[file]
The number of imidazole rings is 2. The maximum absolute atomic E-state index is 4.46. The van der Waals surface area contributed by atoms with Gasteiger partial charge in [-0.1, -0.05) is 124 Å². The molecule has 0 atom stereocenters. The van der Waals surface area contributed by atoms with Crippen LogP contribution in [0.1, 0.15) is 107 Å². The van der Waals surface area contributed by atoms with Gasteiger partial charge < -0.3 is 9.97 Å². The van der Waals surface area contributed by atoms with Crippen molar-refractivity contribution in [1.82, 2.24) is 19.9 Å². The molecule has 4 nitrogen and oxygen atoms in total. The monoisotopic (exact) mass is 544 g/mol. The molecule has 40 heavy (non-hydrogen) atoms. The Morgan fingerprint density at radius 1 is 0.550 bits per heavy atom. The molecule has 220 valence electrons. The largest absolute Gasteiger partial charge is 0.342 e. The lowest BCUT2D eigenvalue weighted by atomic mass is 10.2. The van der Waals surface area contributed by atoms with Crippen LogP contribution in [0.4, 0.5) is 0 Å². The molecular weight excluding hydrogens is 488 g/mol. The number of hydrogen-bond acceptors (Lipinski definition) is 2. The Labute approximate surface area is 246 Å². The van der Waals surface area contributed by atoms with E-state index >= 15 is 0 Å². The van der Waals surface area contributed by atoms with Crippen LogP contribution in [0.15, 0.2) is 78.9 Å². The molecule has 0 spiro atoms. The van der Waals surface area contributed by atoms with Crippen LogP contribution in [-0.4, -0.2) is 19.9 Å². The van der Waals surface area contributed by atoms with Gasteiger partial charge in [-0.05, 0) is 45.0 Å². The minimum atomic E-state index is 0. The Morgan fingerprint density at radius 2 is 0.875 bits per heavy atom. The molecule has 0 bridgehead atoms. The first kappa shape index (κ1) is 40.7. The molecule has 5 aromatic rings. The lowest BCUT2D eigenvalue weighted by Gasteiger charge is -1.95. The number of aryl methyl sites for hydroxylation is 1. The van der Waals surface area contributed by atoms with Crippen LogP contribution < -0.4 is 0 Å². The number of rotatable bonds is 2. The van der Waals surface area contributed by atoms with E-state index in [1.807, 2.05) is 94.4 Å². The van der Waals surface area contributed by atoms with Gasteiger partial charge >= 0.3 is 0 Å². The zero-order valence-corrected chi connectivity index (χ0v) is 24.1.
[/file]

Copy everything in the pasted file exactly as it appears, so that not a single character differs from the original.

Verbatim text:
The number of imidazole rings is 2. The maximum absolute atomic E-state index is 4.46. The van der Waals surface area contributed by atoms with Gasteiger partial charge in [-0.1, -0.05) is 124 Å². The molecule has 0 atom stereocenters. The van der Waals surface area contributed by atoms with Crippen LogP contribution in [0.1, 0.15) is 107 Å². The van der Waals surface area contributed by atoms with Gasteiger partial charge < -0.3 is 9.97 Å². The van der Waals surface area contributed by atoms with Crippen molar-refractivity contribution in [1.82, 2.24) is 19.9 Å². The molecule has 4 nitrogen and oxygen atoms in total. The monoisotopic (exact) mass is 544 g/mol. The molecule has 40 heavy (non-hydrogen) atoms. The Morgan fingerprint density at radius 1 is 0.550 bits per heavy atom. The molecule has 220 valence electrons. The largest absolute Gasteiger partial charge is 0.342 e. The lowest BCUT2D eigenvalue weighted by atomic mass is 10.2. The van der Waals surface area contributed by atoms with Crippen LogP contribution in [0.4, 0.5) is 0 Å². The molecular weight excluding hydrogens is 488 g/mol. The number of hydrogen-bond acceptors (Lipinski definition) is 2. The Labute approximate surface area is 246 Å². The van der Waals surface area contributed by atoms with E-state index >= 15 is 0 Å². The van der Waals surface area contributed by atoms with Crippen LogP contribution in [0.15, 0.2) is 78.9 Å². The molecule has 0 spiro atoms. The van der Waals surface area contributed by atoms with Crippen LogP contribution in [-0.4, -0.2) is 19.9 Å². The van der Waals surface area contributed by atoms with Gasteiger partial charge in [-0.05, 0) is 45.0 Å². The minimum atomic E-state index is 0. The Morgan fingerprint density at radius 2 is 0.875 bits per heavy atom. The molecule has 0 bridgehead atoms. The first kappa shape index (κ1) is 40.7. The molecule has 5 aromatic rings. The lowest BCUT2D eigenvalue weighted by Gasteiger charge is -1.95. The number of aryl methyl sites for hydroxylation is 1. The van der Waals surface area contributed by atoms with Crippen LogP contribution < -0.4 is 0 Å². The number of rotatable bonds is 2. The van der Waals surface area contributed by atoms with E-state index in [1.807, 2.05) is 94.4 Å². The van der Waals surface area contributed by atoms with Gasteiger partial charge >= 0.3 is 0 Å². The zero-order valence-corrected chi connectivity index (χ0v) is 24.1.